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What are the challenges you have faced in writing integration tests? Does writing unit tests help in writing integration tests?

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4 Answers 4

I deal with distributed software systems where different kinds of server-based applications communicate (usually via messaging). So the perennial problem is keeping provisioned and properly configured deployments of all these complex applications running on their respective servers. Preparing for integration testing has significant QA overhead. VMs can and do help. However, there has been the occasion when clustered software using UDP communications (such as JGroups) has not worked correctly on VMs vs when on physical servers.

The other bane of such testing is an appropriate and consistent database context to test with. Very often it is the case that creating testing setup scripts that can establish a data context in the database is as complicated (and error prone) to devise as the software to be tested itself.

None of the testing methodologies of unit testing, continuous integration builds with built in regression test, etc., have done anything at all to make these testing problems any easier to solve. They're useful and valuable but by no means is there any silver bullet.

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Like unit tests also integration tests need a common understanding and awareness about it.

Every change of requirements may change the behavior of the subject under test. Hence your integration test may break.

Every change of code may change the behavior of the subject under test. Hence your integration test may break.

I think of writing integration tests as like sitting in between the system's stakeholders (the people who write requirements) and the developers. If any side is not aware of the scope of integration tests, you will be the guy who will need sort things out. When something goes wrong typical questions which you have to figure out are:

  • Did some requirement changed? (Sure, don’t you check your emails? The protocols have been updated to Spec 1.2.)
  • Did the code changed? (Sure, I optimized that database access algorithm by introducing caching, but I was not aware that it would break your integration tests.)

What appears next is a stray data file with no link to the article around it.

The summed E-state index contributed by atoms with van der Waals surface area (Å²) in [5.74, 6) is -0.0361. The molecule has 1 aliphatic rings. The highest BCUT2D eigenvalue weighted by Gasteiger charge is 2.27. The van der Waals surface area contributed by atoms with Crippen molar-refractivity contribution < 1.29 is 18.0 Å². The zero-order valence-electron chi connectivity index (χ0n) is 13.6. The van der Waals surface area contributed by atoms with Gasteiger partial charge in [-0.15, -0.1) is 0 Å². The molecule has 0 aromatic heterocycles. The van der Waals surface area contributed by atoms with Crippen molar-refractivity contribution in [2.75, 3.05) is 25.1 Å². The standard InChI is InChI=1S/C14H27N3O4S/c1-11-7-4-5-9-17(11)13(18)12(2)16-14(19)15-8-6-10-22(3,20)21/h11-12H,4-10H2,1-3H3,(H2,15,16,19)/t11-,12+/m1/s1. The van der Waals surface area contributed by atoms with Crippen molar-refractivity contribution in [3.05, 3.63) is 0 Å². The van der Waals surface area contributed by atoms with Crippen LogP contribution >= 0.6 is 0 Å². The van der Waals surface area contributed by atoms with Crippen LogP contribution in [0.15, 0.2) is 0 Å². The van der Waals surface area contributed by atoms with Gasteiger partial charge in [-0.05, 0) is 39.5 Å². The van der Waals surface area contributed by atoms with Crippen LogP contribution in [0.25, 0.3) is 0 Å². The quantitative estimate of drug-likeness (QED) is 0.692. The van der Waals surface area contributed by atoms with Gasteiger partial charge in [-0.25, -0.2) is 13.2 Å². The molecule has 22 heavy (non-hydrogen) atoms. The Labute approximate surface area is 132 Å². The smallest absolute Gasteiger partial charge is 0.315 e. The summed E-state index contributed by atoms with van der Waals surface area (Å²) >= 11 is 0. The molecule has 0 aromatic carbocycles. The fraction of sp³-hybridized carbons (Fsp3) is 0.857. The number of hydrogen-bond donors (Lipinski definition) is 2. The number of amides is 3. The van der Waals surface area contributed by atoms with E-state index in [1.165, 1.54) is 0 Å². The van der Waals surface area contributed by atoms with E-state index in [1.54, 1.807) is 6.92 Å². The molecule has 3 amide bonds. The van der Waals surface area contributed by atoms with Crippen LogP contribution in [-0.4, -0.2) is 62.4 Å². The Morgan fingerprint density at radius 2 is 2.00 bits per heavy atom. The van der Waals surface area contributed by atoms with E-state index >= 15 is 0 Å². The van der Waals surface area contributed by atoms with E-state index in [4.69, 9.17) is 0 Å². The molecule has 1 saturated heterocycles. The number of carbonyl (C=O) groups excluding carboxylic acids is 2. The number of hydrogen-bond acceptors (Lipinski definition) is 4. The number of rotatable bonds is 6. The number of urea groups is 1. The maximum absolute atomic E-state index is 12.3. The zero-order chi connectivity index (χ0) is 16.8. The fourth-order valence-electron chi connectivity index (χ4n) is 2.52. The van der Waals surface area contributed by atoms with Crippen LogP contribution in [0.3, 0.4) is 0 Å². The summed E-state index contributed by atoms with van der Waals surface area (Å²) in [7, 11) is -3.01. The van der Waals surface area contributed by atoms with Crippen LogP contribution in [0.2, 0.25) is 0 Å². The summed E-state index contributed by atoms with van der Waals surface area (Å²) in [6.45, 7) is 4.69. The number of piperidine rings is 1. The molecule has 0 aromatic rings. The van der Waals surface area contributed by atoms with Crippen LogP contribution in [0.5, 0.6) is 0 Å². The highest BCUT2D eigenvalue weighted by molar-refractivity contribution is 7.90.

Then you will have to face many scope creepers. Integration tests may become the developer’s quality tests (Yeah, I know my unit tests don’t cover much behavior of that class, but the integration tests will do the rest.) or the stakeholder's acceptance tests (Please add tests how the system will behave if we threw invalid orders at it.) or the admin's stress tests (Hey, your integration tests provide a good way to bombard the server with hundreds of requests per seconds!).

Although this is just one challenge, you will face, it's one of the most important one: Create understanding and awareness for the scope of integration tests.

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UnitTesting works in a much more isolated space than integration testing. So although the tools are much the same, there are some different challenges:

There's the issue of data that changes in back-end systems over time. Sometimes you don't really have any influence over these changes, and they can render detailed integration tests useless. Often this results in making "smoke test" like integration tests that really don't assert too much of the content of the back-end systems. Another approach is to use other services to dynamically look for data that has a specific "shape" that matches your test needs. And none of these techniques really do the same as unit-tests; so it's really a fairly different discipline.

I find it fairly common that (in large projects) there's always a subset of people who specialize in the integration tests, while everyone writes unit tests. Arguably everyone writes integration tests too, but there's usually a bit more to keep tabs on which means that the maintenance over time usually becomes more specialized. Everybody does not need to know the peculiarities of your back-ends in 100% detail.

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I've run into the most difficulty testing:

  1. Singletons (usually not created by me)
  2. Objects that create many of their dependencies, causing it to be difficult to provide "test" versions -- this is one reason why IOC is so nice
  3. Heavily message-driven asynchronous objects

I had one co-worker who created everything as a singleton. Thus, objects needing to work together would just say XXX x = XXX.INSTANCE; to get the one singleton. Everything being a singleton makes it near impossible to put any of this into a test framework.

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